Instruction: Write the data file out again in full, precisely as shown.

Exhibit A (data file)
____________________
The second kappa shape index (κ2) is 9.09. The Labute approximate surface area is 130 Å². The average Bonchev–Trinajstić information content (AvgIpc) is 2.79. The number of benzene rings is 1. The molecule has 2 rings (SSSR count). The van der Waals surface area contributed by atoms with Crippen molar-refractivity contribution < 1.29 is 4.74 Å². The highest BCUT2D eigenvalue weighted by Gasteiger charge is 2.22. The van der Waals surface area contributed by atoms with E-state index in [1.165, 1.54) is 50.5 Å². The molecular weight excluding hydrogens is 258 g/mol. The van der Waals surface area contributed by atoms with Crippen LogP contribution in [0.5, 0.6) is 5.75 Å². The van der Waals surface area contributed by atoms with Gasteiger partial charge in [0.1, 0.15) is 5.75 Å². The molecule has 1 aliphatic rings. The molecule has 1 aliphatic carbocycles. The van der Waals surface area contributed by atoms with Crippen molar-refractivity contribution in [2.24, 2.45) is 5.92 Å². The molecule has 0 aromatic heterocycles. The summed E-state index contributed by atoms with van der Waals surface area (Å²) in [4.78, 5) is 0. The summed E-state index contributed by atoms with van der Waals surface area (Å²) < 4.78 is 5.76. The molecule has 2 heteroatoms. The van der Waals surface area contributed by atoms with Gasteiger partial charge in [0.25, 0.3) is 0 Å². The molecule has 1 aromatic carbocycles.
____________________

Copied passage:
The second kappa shape index (κ2) is 9.09. The Labute approximate surface area is 130 Å². The average Bonchev–Trinajstić information content (AvgIpc) is 2.79. The number of benzene rings is 1. The molecule has 2 rings (SSSR count). The van der Waals surface area contributed by atoms with Crippen molar-refractivity contribution < 1.29 is 4.74 Å². The highest BCUT2D eigenvalue weighted by Gasteiger charge is 2.22. The van der Waals surface area contributed by atoms with E-state index in [1.165, 1.54) is 50.5 Å². The molecular weight excluding hydrogens is 258 g/mol. The van der Waals surface area contributed by atoms with Crippen LogP contribution in [0.5, 0.6) is 5.75 Å². The van der Waals surface area contributed by atoms with Gasteiger partial charge in [0.1, 0.15) is 5.75 Å². The molecule has 1 aliphatic rings. The molecule has 1 aliphatic carbocycles. The van der Waals surface area contributed by atoms with Crippen molar-refractivity contribution in [2.24, 2.45) is 5.92 Å². The molecule has 0 aromatic heterocycles. The summed E-state index contributed by atoms with van der Waals surface area (Å²) in [4.78, 5) is 0. The summed E-state index contributed by atoms with van der Waals surface area (Å²) < 4.78 is 5.76. The molecule has 2 heteroatoms. The van der Waals surface area contributed by atoms with Gasteiger partial charge in [0.25, 0.3) is 0 Å². The molecule has 1 aromatic carbocycles.